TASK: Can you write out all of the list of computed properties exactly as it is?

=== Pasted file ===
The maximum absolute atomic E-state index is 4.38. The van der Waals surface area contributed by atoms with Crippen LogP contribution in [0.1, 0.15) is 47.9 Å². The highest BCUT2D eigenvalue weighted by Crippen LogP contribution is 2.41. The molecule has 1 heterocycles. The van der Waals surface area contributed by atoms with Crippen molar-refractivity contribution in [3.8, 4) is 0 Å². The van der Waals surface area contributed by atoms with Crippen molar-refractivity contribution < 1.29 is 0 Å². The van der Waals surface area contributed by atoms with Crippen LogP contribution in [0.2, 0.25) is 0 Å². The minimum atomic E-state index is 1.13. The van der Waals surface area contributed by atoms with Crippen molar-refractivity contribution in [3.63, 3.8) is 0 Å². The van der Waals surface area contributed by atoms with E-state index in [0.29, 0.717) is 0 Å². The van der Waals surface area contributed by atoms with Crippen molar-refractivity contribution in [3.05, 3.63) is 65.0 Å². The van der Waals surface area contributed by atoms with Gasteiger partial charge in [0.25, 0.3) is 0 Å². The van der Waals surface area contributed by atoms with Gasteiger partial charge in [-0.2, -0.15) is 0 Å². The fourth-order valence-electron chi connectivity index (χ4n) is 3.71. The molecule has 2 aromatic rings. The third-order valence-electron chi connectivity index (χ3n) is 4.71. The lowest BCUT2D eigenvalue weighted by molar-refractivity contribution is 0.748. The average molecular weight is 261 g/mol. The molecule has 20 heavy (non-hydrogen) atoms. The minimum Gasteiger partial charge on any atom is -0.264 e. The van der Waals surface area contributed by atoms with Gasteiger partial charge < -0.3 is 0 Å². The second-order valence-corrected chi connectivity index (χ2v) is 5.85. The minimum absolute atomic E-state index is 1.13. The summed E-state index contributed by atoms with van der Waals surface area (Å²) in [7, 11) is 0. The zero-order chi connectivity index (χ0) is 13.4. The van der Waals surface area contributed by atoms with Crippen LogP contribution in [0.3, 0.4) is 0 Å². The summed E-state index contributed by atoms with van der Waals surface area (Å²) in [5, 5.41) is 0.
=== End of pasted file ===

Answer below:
The maximum absolute atomic E-state index is 4.38. The van der Waals surface area contributed by atoms with Crippen LogP contribution in [0.1, 0.15) is 47.9 Å². The highest BCUT2D eigenvalue weighted by Crippen LogP contribution is 2.41. The molecule has 1 heterocycles. The van der Waals surface area contributed by atoms with Crippen molar-refractivity contribution in [3.8, 4) is 0 Å². The van der Waals surface area contributed by atoms with Crippen molar-refractivity contribution < 1.29 is 0 Å². The van der Waals surface area contributed by atoms with Crippen LogP contribution in [0.2, 0.25) is 0 Å². The minimum atomic E-state index is 1.13. The van der Waals surface area contributed by atoms with Crippen molar-refractivity contribution in [3.63, 3.8) is 0 Å². The van der Waals surface area contributed by atoms with E-state index in [0.29, 0.717) is 0 Å². The van der Waals surface area contributed by atoms with Crippen molar-refractivity contribution in [3.05, 3.63) is 65.0 Å². The van der Waals surface area contributed by atoms with Gasteiger partial charge in [0.25, 0.3) is 0 Å². The van der Waals surface area contributed by atoms with Gasteiger partial charge in [-0.2, -0.15) is 0 Å². The fourth-order valence-electron chi connectivity index (χ4n) is 3.71. The molecule has 2 aromatic rings. The third-order valence-electron chi connectivity index (χ3n) is 4.71. The lowest BCUT2D eigenvalue weighted by molar-refractivity contribution is 0.748. The average molecular weight is 261 g/mol. The molecule has 20 heavy (non-hydrogen) atoms. The minimum Gasteiger partial charge on any atom is -0.264 e. The van der Waals surface area contributed by atoms with Gasteiger partial charge < -0.3 is 0 Å². The second-order valence-corrected chi connectivity index (χ2v) is 5.85. The minimum absolute atomic E-state index is 1.13. The summed E-state index contributed by atoms with van der Waals surface area (Å²) in [7, 11) is 0. The zero-order chi connectivity index (χ0) is 13.4. The van der Waals surface area contributed by atoms with Crippen LogP contribution in [0.3, 0.4) is 0 Å². The summed E-state index contributed by atoms with van der Waals surface area (Å²) in [5, 5.41) is 0.